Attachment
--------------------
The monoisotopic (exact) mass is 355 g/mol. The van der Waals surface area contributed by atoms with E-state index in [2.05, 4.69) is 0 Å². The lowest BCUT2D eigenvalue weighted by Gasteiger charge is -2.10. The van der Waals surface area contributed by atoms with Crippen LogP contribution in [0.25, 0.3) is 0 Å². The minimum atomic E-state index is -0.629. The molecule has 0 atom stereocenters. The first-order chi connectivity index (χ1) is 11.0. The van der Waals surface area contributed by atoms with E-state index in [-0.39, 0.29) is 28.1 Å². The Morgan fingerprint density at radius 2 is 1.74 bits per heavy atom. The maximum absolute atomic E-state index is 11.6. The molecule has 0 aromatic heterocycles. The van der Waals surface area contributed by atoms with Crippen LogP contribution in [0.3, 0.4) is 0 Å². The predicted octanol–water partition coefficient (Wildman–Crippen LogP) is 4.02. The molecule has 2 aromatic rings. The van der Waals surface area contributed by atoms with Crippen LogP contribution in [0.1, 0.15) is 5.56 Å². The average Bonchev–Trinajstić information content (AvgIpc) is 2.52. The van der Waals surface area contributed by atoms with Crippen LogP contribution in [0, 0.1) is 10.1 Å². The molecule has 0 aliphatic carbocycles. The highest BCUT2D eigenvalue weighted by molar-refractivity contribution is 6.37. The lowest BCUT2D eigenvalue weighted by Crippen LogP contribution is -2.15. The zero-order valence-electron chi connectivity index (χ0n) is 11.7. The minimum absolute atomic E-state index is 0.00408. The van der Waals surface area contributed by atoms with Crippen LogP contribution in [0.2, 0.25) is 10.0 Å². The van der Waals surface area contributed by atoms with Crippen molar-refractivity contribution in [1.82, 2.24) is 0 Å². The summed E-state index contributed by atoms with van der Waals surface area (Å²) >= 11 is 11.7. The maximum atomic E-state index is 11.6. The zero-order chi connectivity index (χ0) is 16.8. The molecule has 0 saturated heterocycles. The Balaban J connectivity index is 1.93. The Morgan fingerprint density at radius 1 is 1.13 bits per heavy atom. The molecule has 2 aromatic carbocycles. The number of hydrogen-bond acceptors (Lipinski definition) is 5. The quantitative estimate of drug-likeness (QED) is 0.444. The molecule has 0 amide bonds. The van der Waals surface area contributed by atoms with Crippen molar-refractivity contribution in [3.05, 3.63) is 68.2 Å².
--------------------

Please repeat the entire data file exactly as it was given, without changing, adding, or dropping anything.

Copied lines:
The monoisotopic (exact) mass is 355 g/mol. The van der Waals surface area contributed by atoms with E-state index in [2.05, 4.69) is 0 Å². The lowest BCUT2D eigenvalue weighted by Gasteiger charge is -2.10. The van der Waals surface area contributed by atoms with Crippen LogP contribution in [0.25, 0.3) is 0 Å². The minimum atomic E-state index is -0.629. The molecule has 0 atom stereocenters. The first-order chi connectivity index (χ1) is 11.0. The van der Waals surface area contributed by atoms with E-state index in [-0.39, 0.29) is 28.1 Å². The Morgan fingerprint density at radius 2 is 1.74 bits per heavy atom. The maximum absolute atomic E-state index is 11.6. The molecule has 0 aromatic heterocycles. The van der Waals surface area contributed by atoms with Crippen LogP contribution in [0.3, 0.4) is 0 Å². The predicted octanol–water partition coefficient (Wildman–Crippen LogP) is 4.02. The molecule has 2 aromatic rings. The van der Waals surface area contributed by atoms with Crippen LogP contribution in [0.1, 0.15) is 5.56 Å². The average Bonchev–Trinajstić information content (AvgIpc) is 2.52. The van der Waals surface area contributed by atoms with Crippen LogP contribution in [0, 0.1) is 10.1 Å². The molecule has 0 aliphatic carbocycles. The highest BCUT2D eigenvalue weighted by molar-refractivity contribution is 6.37. The lowest BCUT2D eigenvalue weighted by Crippen LogP contribution is -2.15. The zero-order valence-electron chi connectivity index (χ0n) is 11.7. The minimum absolute atomic E-state index is 0.00408. The van der Waals surface area contributed by atoms with Crippen LogP contribution in [0.2, 0.25) is 10.0 Å². The van der Waals surface area contributed by atoms with Crippen molar-refractivity contribution in [1.82, 2.24) is 0 Å². The summed E-state index contributed by atoms with van der Waals surface area (Å²) >= 11 is 11.7. The maximum atomic E-state index is 11.6. The zero-order chi connectivity index (χ0) is 16.8. The molecule has 0 saturated heterocycles. The Balaban J connectivity index is 1.93. The Morgan fingerprint density at radius 1 is 1.13 bits per heavy atom. The molecule has 2 aromatic carbocycles. The number of hydrogen-bond acceptors (Lipinski definition) is 5. The quantitative estimate of drug-likeness (QED) is 0.444. The molecule has 0 amide bonds. The van der Waals surface area contributed by atoms with Crippen molar-refractivity contribution in [3.05, 3.63) is 68.2 Å².